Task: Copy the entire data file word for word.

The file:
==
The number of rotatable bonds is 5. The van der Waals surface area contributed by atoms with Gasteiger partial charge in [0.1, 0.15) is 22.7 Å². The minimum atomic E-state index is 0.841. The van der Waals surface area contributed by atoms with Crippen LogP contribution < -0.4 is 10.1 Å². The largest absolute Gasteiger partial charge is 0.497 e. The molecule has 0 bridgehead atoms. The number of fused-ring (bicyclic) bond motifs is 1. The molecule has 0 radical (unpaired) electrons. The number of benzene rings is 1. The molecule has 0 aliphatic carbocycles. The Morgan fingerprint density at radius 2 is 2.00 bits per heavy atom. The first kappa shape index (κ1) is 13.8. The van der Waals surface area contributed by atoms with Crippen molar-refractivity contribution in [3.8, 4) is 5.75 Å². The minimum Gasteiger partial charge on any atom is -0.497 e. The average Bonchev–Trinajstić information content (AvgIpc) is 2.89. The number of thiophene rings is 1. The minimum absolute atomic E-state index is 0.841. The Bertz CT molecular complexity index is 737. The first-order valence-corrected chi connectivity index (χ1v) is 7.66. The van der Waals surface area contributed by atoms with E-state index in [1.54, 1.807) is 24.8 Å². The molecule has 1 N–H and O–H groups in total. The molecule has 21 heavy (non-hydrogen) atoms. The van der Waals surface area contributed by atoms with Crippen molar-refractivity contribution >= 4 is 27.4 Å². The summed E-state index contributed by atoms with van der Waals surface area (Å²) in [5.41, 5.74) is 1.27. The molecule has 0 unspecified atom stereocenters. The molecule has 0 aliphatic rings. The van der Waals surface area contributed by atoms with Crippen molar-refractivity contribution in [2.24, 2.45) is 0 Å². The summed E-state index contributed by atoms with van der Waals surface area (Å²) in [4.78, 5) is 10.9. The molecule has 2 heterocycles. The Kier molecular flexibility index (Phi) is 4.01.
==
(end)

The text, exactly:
The number of rotatable bonds is 5. The van der Waals surface area contributed by atoms with Gasteiger partial charge in [0.1, 0.15) is 22.7 Å². The minimum atomic E-state index is 0.841. The van der Waals surface area contributed by atoms with Crippen LogP contribution < -0.4 is 10.1 Å². The largest absolute Gasteiger partial charge is 0.497 e. The molecule has 0 bridgehead atoms. The number of fused-ring (bicyclic) bond motifs is 1. The molecule has 0 radical (unpaired) electrons. The number of benzene rings is 1. The molecule has 0 aliphatic carbocycles. The Morgan fingerprint density at radius 2 is 2.00 bits per heavy atom. The first kappa shape index (κ1) is 13.8. The van der Waals surface area contributed by atoms with Crippen molar-refractivity contribution in [3.8, 4) is 5.75 Å². The minimum Gasteiger partial charge on any atom is -0.497 e. The average Bonchev–Trinajstić information content (AvgIpc) is 2.89. The number of thiophene rings is 1. The minimum absolute atomic E-state index is 0.841. The Bertz CT molecular complexity index is 737. The first-order valence-corrected chi connectivity index (χ1v) is 7.66. The van der Waals surface area contributed by atoms with E-state index in [1.54, 1.807) is 24.8 Å². The molecule has 1 N–H and O–H groups in total. The molecule has 21 heavy (non-hydrogen) atoms. The van der Waals surface area contributed by atoms with Crippen molar-refractivity contribution >= 4 is 27.4 Å². The summed E-state index contributed by atoms with van der Waals surface area (Å²) in [5.41, 5.74) is 1.27. The molecule has 0 unspecified atom stereocenters. The molecule has 0 aliphatic rings. The van der Waals surface area contributed by atoms with Crippen molar-refractivity contribution in [2.24, 2.45) is 0 Å². The summed E-state index contributed by atoms with van der Waals surface area (Å²) in [4.78, 5) is 10.9. The molecule has 2 heterocycles. The Kier molecular flexibility index (Phi) is 4.01.